So here I go again….
About 27 months after my last big trip, I decided to head off again to do some exploring. This time I wanted to challenge myself a bit more, in terms of visiting some countries that don’t speak English that widely and whose cultures differ greatly from mine. So I chose to start with Korea and Japan!
Here are my video highlights of my first few days.
Days 1 & 2 – Flying to Seoul and Deoksugung Palace
After an 11 hour flight from Heathrow to Incheon, I touched down in South Korea on Thursday 16 May 2019. Unfortunately it was very hazy so couldn’t really see the city as I came into land. As with any long distance flight, with an 8 hour time difference, I’m jetlagged to hell!
One of the first things to hit me is that it is astonishingly hot here, something I was not expecting. 30 degrees and humid. I had read that it is not wise to come in the summer because it is too hot, so I chose spring. What must summer be like?!
Today I visited
- Seoul Art Museum – mainly to get out of the heat! It was all contemporary Korean art, some of which was interesting. You can definitely sense a tension is the art, reflecting a constant tension at the situation in the north.
- Deoksugung Palace – one of four main royal palaces in Seoul. Highlight was watching the changing of the guard and listening to the most out of tune band ever which was very amusing (for a taste of them, see my video)!
- Cheonggyecheon-ro stream – this was really cool. Years ago this stream was concreted over, and a flyover built on top of it. About twenty years ago the city and the people decided the reclaim the waterway, and today it is a lovely place to sit in the shade and relax.
I also had dinner at Namdaemun market, my first proper Korean meal. I have been a bit concerned about the whole Koreans love meat thing, but today was Ok! I saw some plastic rice and eggs in the window and went for it! I also tried kimchi for the first time (fermented spicy cabbage and very much a national obsession) and wow, yes, it blew my head off!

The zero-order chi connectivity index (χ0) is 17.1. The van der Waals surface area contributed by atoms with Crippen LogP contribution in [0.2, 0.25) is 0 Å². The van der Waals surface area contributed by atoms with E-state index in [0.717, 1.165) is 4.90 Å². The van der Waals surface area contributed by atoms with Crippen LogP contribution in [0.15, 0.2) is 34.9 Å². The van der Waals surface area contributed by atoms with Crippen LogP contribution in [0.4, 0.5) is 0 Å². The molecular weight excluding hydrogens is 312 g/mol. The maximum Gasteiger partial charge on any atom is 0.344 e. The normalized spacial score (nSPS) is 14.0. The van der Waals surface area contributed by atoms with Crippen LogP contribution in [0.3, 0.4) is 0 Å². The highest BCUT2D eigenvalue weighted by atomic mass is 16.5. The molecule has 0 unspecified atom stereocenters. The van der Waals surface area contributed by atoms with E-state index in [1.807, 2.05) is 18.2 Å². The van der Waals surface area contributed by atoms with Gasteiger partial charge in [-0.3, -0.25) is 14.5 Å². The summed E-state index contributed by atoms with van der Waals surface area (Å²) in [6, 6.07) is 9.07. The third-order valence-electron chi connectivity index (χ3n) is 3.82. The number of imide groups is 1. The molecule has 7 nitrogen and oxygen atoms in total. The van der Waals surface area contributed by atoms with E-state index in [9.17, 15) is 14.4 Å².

First thoughts are that everyone is really friendly, everyone is very orderly and respectful and I seem very tall!
Jetlag is hitting me so I am signing off for today…
Day 3 – Gyeongbokgung Palace and Jogyesa Temple
A marathon 21,000 steps today, mostly spending wondering around the quite frankly mahoosive Gyeongbokgung Palace grounds. A royal palace complex for hundreds of years, it fell into ruins, only to be rebuilt in the 19thC. I felt a bit like a rockstar as loads of teenage girls repeatedly came bounding up to me asking to take a photo with me and to fill their surveys out! Move over Bono. Or Rick Astley is probably closer.
I also visited the Korean Contemporary History Museum. I had not been aware of the details of the turbulent recent history of this country, especially that it only gained independence from Japan in 1945, and then 5 year short years later was invaded by the north, hence the start of the Korean War.
I also visited the beautiful Jogyesa buddhist shrine, with three huge buddhas and hundreds of coloured lanterns strung across the sky.
I ended my day at the sweaty, crowded and vibrant Gwangjang market, where I ate some delicious mung bean pancakes. Partly because everything else had a face, or used to!
Day 4 – Changyeongung Temple and Namsan Park
More palaces today. There are quite a few around! Today it was the turn of Changyeongung Temple, which is a UNESCO World Heritage Site. Not as vast as the palace complex I saw yesterday, but it did have some beautiful gardens. There were again lots of Korean people dressed in traditional costume touring the site which made a lovely atmosphere and some nice photos.
It was also mercifully a bit cooler too, and less humid, and a breeze too! I went on a vegetarian food hunt to the district of Hungdae, following a recommendation in my Lonely Planet which ended up being a wild (veggie) goose chase. However I luckily stumbled across a lovely place called Sukkara. It was part Japanese, part Korean, part very welcome! I knew getting decent veg food here would be hard and boy it sure is, unfortunately.
I ended the day climbing Mount Namsan. I had planned to get the cable car up to visit the North Seoul tower but half the city had the same idea so I just went for a stroll round the park and watched the night fall.
Day 5 – National Museum of Korea and Dongdaemun Design Plaza
I started my last day in Seoul doing what I love best – visiting galleries and museums! Today I had the pleasure of visiting the amazing National Museum of Korea. It really is one the best museums I have ever been to! It is purpose built, and has fantastic lighting, exhibition spaces, layout, you name it. It also contains some beautiful artwork. With an obvious focus on Asian art, it has comprehensive collections of buddhas dating back hundred of years, as well stoneware, statues and paintings. Here are a few of my highlights.
I also visited the impressive Zaha Hadid designed Dongdaemun Design Plaza. It is pretty impressive from the outside, but it seems that the authorities do not know what to do with it inside. It feels very empty and lacking in focus unfortunately.
I am heading out of Seoul tomorrow to see the more rural side of this country. Seoul has been fun but I am ready for a bit more down time!